Watercolour by Joseph Nash (1845), painted on Queen Victoria’s request after the royal visit in the same year, and still in the Royal Collection. Notice the ceiling is now all gilded and the walls are clearly crimson silk damask, as described in the sales catalogue of 1848. The crimson and gilt furniture was bought from the Doge’s Palace, Venice, in around 1834 from another great sale.
Watercolour by Elizabeth Freemantle nee Wynne (c.1805) who was to live at nearby Swanbourne House after her marriage. Notice the silver and gold ceiling and the orange/apricot furnishings. The white walls might have been left as so to allow the painting frames to stand out.
Stowe House Preservation Trust is very proud to unveil the newly-restored Temple Room, historically known as the State Drawing Room, finished in the Spring of 2021.
As the sister room to the Music Room, it followed a similar evolution. Both rooms are thought to be the creation of Vincenzo Valdrè, a Venetian artist patronised by the Marquess of Buckingham.
According to the Seeley guidebooks (the historic guidebooks which describe the changes in the house and gardens between 1744 and 1838), the room has had at least four different decorative schemes since its creation. SHPT aims to bring most of the State Rooms back to round about 1800, since this was the height of the power of the Temple-Grenville family under the Marquess of Buckingham. But often the date of choice depends on how much physical evidence still exists within the room and how much archival evidence there is for a particular date. The evidence that made our choice of date a little harder than usual was the presence of two images of the room – one little watercolour painted by a frequent guest of the family, and the other watercolour by one of Queen Victoria‘s favourite painters (see images).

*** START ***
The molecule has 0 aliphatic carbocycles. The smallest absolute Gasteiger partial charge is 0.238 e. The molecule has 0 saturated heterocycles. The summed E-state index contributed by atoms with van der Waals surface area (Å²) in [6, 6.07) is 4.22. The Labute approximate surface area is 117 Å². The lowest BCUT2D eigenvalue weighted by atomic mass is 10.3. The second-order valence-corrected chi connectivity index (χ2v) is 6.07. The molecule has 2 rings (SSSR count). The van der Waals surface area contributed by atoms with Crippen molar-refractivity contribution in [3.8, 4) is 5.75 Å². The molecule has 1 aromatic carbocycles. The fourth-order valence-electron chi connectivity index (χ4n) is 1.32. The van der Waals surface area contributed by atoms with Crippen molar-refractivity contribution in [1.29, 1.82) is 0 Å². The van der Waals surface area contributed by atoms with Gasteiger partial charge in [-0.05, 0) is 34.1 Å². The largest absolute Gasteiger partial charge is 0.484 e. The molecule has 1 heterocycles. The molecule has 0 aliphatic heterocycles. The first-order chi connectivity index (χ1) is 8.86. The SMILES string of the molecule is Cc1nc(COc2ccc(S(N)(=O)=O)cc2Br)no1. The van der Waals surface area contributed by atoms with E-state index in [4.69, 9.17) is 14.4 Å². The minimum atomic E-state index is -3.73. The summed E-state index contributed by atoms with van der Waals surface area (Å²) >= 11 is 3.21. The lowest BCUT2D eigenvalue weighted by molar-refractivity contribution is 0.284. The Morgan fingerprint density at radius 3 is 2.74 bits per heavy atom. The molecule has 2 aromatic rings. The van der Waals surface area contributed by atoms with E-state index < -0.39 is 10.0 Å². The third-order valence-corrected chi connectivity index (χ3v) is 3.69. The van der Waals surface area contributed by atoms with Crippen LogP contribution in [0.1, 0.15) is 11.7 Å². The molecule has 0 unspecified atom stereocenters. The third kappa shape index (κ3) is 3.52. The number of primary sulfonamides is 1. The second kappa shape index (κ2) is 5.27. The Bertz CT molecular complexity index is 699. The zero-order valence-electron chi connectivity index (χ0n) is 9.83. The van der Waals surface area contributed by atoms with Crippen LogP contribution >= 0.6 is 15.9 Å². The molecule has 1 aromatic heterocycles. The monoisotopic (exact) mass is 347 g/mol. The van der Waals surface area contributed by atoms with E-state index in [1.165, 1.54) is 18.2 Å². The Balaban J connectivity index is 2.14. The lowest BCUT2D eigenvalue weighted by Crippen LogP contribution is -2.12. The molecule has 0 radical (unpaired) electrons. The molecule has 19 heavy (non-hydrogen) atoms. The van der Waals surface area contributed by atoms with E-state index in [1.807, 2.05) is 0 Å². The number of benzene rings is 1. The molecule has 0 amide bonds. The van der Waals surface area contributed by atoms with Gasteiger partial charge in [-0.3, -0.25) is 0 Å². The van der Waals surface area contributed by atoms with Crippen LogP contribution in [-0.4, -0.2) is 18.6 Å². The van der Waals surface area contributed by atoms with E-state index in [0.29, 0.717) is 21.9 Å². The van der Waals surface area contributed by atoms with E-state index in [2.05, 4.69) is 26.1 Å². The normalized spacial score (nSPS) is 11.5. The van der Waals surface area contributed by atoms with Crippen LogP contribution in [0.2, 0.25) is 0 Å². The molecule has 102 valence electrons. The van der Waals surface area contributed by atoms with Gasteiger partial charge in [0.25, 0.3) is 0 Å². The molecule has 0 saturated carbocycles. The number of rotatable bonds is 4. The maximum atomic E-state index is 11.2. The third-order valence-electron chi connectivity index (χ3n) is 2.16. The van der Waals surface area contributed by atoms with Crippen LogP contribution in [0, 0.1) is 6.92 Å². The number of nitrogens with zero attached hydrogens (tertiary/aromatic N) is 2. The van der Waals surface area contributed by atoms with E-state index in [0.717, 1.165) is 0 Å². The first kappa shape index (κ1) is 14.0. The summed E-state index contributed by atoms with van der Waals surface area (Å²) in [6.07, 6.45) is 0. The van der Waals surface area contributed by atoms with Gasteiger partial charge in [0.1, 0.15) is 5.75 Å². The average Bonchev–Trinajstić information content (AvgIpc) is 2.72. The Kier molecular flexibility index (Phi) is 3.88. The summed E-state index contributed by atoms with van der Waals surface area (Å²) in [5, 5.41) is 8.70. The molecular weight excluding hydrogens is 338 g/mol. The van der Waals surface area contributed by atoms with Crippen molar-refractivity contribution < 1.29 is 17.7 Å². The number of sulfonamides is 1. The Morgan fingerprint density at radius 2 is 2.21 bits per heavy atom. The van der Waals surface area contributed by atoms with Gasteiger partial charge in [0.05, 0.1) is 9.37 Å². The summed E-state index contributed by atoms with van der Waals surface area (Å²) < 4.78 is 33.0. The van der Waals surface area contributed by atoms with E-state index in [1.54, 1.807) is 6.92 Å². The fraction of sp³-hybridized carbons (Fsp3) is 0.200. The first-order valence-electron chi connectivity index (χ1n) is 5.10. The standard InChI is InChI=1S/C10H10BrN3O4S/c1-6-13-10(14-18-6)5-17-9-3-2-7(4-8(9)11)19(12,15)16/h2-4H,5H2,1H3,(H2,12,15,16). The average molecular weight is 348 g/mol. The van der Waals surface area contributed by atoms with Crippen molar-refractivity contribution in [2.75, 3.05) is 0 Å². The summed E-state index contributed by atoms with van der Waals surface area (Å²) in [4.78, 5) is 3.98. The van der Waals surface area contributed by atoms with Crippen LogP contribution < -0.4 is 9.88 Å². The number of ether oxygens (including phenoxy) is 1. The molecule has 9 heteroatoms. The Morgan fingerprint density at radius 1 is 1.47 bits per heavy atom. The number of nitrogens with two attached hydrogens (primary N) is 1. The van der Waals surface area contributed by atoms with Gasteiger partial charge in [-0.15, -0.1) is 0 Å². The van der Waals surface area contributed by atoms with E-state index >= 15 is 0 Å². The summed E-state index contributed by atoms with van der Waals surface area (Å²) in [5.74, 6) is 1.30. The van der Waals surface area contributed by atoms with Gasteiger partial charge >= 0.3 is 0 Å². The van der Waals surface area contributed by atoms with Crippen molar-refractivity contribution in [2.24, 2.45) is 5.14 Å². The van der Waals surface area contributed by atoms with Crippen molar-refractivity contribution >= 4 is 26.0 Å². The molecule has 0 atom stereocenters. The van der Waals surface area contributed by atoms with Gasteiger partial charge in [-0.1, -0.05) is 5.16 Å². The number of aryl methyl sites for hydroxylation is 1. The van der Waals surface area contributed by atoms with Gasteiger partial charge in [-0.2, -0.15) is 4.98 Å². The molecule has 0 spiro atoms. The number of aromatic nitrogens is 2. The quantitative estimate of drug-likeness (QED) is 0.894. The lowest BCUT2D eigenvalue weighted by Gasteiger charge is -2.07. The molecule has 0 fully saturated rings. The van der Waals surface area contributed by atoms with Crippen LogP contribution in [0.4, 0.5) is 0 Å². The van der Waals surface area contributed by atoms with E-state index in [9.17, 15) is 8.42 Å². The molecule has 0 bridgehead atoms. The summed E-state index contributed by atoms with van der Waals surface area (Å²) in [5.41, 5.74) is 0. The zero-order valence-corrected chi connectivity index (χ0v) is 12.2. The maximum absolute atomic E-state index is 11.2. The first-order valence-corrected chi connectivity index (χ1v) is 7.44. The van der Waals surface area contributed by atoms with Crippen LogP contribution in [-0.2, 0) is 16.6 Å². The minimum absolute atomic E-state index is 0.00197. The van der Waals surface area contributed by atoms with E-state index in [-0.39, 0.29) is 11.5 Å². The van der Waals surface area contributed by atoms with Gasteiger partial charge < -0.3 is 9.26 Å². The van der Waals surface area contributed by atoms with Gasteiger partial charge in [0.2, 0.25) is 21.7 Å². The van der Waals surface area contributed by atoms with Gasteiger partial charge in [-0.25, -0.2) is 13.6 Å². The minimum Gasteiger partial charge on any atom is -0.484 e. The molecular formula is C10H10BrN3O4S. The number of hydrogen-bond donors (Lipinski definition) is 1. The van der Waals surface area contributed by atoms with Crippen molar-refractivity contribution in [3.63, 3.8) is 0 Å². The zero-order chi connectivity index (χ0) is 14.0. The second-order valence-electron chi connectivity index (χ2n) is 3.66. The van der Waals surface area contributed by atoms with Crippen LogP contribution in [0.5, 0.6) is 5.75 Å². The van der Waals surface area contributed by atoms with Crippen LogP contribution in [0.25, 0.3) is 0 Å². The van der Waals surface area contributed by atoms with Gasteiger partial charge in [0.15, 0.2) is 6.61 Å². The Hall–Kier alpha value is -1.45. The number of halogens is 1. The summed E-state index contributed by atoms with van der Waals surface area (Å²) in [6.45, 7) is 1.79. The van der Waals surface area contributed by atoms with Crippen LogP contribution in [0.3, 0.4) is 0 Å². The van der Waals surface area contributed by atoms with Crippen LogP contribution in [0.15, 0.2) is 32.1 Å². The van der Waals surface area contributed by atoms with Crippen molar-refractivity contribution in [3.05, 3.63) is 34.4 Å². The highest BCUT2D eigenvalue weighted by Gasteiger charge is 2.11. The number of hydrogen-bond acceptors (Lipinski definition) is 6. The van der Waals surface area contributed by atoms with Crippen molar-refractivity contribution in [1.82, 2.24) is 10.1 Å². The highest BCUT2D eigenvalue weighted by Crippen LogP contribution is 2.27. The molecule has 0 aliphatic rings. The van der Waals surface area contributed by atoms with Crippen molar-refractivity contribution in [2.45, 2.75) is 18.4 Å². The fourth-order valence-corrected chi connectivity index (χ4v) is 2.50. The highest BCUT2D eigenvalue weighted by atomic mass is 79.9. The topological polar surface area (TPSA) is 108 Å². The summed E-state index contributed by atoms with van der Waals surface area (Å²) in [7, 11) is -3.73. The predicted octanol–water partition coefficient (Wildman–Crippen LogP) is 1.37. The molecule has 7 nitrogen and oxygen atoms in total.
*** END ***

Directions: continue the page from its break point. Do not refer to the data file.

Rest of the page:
Extensive paint scrape research uncovered an unexpected décor of the ceiling – the background of the panels, rather surprisingly, displayed three different shades of pink for the period when the walls were orange. Sometime between 1825 and 1845 the ceiling panels were repainted in an off-white, as seen in the 1845 painting. It was decided that, since the orange scheme on the walls was more unusual – there are very few examples in the country of such a bright, Georgian, decor – this was the most appropriate scheme for the restoration. The pièce de résistance is the beautiful, hand carved, chimney piece from the original which is in Spain. A 3D scan was taken and turned into the opulent structure we see today.
We were delighted that our efforts were highly commended in The Georgian Society Architectural Awards of 2021 for a restoration of a Georgian interior.
Our next project is to finish the State Dining Room, a room that has witnessed many an historical and school banquet, the ceiling of which was restored last year.
We would like to thank all the donors who have contributed towards the restoration project – we couldn’t have done it without your generosity.